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Modern Noise, Fluid Genres

Popular Music in Indonesia, 1997–2001

Jeremy Wallach

Publication Year: 2008

What happens to “local” sound when globalization exposes musicians and audiences to cultural influences from around the world? Jeremy Wallach explores this question as it plays out in the eclectic, evolving world of Indonesian music after the fall of the repressive Soeharto regime. Against the backdrop of Indonesia’s chaotic and momentous transition to democracy, Wallach takes us to recording studios, music stores, concert venues, university campuses, video shoots, and urban neighborhoods.
Integrating ground-level ethnographic research with insights drawn from contemporary cultural theory, he shows that access to globally circulating music and technologies has neither extinguished nor homogenized local music-making in Indonesia. Instead, it has provided young Indonesians with creative possibilities for exploring their identity in a diverse nation undergoing dramatic changes in an increasingly interconnected world. Ultimately, he finds, the unofficial, multicultural nationalism of Indonesian popular music provides a viable alternative to the religious, ethnic, regional, and class-based extremism that continues to threaten unity and democracy in that country.

Published by: University of Wisconsin Press


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pp. vii

List of Illustrations

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pp. ix-x

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pp. xi-xii

Modern Noise, Fluid Genres is a study of Indonesian popular music and its audiences written by an American anthropologist and amateur musician. The book is divided into two parts. The first half examines the cultural dynamics of particular sites for the production, mediation, and reception of popular music, including record stores, recording studios,...

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pp. xiii-xvi

This ethnographic study, like any other, would have been impossible without the aid and support of a vast number of individuals and organizations. The length of the following list of thank-yous attests to the amount of assistance and encouragement I enjoyed during the long process of researching and writing this book. First, I am forever indebted to a multitude of figures in the Indo-...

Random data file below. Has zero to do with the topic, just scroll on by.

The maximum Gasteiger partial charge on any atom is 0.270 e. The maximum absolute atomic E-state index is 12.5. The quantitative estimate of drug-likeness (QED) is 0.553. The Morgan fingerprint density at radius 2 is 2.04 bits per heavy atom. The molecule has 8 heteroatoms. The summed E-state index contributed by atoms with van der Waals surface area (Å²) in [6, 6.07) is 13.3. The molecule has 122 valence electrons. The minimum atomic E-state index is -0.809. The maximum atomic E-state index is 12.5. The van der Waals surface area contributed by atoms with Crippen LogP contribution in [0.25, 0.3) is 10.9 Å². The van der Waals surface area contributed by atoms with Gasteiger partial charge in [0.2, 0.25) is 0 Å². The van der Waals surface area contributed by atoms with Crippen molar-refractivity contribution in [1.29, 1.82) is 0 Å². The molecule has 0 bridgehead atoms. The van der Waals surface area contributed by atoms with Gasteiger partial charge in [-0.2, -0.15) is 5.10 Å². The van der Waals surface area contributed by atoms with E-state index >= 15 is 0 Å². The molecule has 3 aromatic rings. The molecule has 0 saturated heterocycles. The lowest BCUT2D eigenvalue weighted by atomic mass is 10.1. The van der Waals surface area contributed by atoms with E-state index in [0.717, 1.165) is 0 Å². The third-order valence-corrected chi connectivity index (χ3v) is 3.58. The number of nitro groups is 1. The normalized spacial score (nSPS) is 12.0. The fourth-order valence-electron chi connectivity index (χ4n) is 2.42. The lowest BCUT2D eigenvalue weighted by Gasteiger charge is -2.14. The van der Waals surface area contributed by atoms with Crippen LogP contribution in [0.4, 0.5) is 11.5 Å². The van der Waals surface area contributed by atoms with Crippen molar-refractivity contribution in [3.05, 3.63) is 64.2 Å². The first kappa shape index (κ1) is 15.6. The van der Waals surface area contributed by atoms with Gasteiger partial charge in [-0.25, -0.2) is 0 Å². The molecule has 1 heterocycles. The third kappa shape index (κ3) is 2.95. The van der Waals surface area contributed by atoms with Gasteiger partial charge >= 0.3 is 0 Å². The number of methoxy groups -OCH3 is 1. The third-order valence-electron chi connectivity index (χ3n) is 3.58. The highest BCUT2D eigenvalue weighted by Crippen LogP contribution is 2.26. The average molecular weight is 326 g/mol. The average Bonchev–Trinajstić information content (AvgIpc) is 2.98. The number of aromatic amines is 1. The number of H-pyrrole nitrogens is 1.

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Introduction: A Brief History of Popular Music and Society in Indonesia

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pp. 3-23

This book is an ethnographic investigation of Indonesian popular music genres and their producers and listeners during a period of dramatic political and cultural transformation. Through a ground-level examination of the production, consumption, and discursive representations of popular musics in Indonesia, I hope to shed light on complex cultural...

Part One: Sites

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1. Indonesian Popular Music Genres in the Global Sensorium

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pp. 27-41

One result of Indonesian music’s complex history, upon which the description in the introduction barely scratches the surface, is a wide array of music genres that coexist in the Indonesian music market and significantly shape the consciousness of Indonesian listeners. The following abbreviated list of genres is meant as an introduction. Certain...

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2. In the City: Class, History, and Modernity’s Failures

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pp. 42-66

Jakarta is the least exotic locale in a country famous for being exotic. Although it has all the amenities one would expect from an ultramodern, globalized metropolis (for those who can afford them), foreigners and Indonesians alike tend to view the capital as an example of a failed, dystopian modernity—a blighted urban sprawl of traffic snarls, crime, poverty...

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3. Cassette Retail Outlets: Organization, Iconography, Consumer Behavior

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pp. 67-90

Despite a growing interest in mass-mediated music among ethnomusicologists, ethnomusicological studies of record stores remain uncommon. 1 This is a bit odd, since record stores are crucial sites of musical encounter in the contemporary world (moreover, most ethnomusicologists I know spend a good deal of time in them!). These specialized...

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4. In the Studio: An Ethnography of Sound Production

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pp. 91-120